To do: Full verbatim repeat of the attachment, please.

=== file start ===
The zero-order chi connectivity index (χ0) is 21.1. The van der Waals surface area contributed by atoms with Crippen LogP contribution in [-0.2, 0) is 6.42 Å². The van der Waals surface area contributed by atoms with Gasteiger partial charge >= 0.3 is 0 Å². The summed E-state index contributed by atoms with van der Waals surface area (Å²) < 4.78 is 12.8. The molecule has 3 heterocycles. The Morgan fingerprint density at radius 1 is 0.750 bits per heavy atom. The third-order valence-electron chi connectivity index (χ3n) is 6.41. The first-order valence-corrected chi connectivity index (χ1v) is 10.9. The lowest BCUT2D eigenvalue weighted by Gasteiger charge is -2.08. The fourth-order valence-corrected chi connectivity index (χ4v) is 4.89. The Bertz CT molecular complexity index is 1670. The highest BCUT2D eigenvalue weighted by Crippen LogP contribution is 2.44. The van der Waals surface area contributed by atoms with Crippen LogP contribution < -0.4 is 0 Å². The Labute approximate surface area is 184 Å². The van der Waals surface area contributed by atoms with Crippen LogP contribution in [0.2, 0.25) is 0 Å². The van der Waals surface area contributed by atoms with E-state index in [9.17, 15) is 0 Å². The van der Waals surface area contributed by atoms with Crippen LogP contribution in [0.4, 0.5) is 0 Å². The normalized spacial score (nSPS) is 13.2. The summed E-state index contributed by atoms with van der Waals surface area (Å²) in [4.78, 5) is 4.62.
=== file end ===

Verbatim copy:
The zero-order chi connectivity index (χ0) is 21.1. The van der Waals surface area contributed by atoms with Crippen LogP contribution in [-0.2, 0) is 6.42 Å². The van der Waals surface area contributed by atoms with Gasteiger partial charge >= 0.3 is 0 Å². The summed E-state index contributed by atoms with van der Waals surface area (Å²) < 4.78 is 12.8. The molecule has 3 heterocycles. The Morgan fingerprint density at radius 1 is 0.750 bits per heavy atom. The third-order valence-electron chi connectivity index (χ3n) is 6.41. The first-order valence-corrected chi connectivity index (χ1v) is 10.9. The lowest BCUT2D eigenvalue weighted by Gasteiger charge is -2.08. The fourth-order valence-corrected chi connectivity index (χ4v) is 4.89. The Bertz CT molecular complexity index is 1670. The highest BCUT2D eigenvalue weighted by Crippen LogP contribution is 2.44. The van der Waals surface area contributed by atoms with Crippen LogP contribution < -0.4 is 0 Å². The Labute approximate surface area is 184 Å². The van der Waals surface area contributed by atoms with Crippen LogP contribution in [0.2, 0.25) is 0 Å². The van der Waals surface area contributed by atoms with E-state index in [9.17, 15) is 0 Å². The van der Waals surface area contributed by atoms with Crippen LogP contribution in [0.4, 0.5) is 0 Å². The normalized spacial score (nSPS) is 13.2. The summed E-state index contributed by atoms with van der Waals surface area (Å²) in [4.78, 5) is 4.62.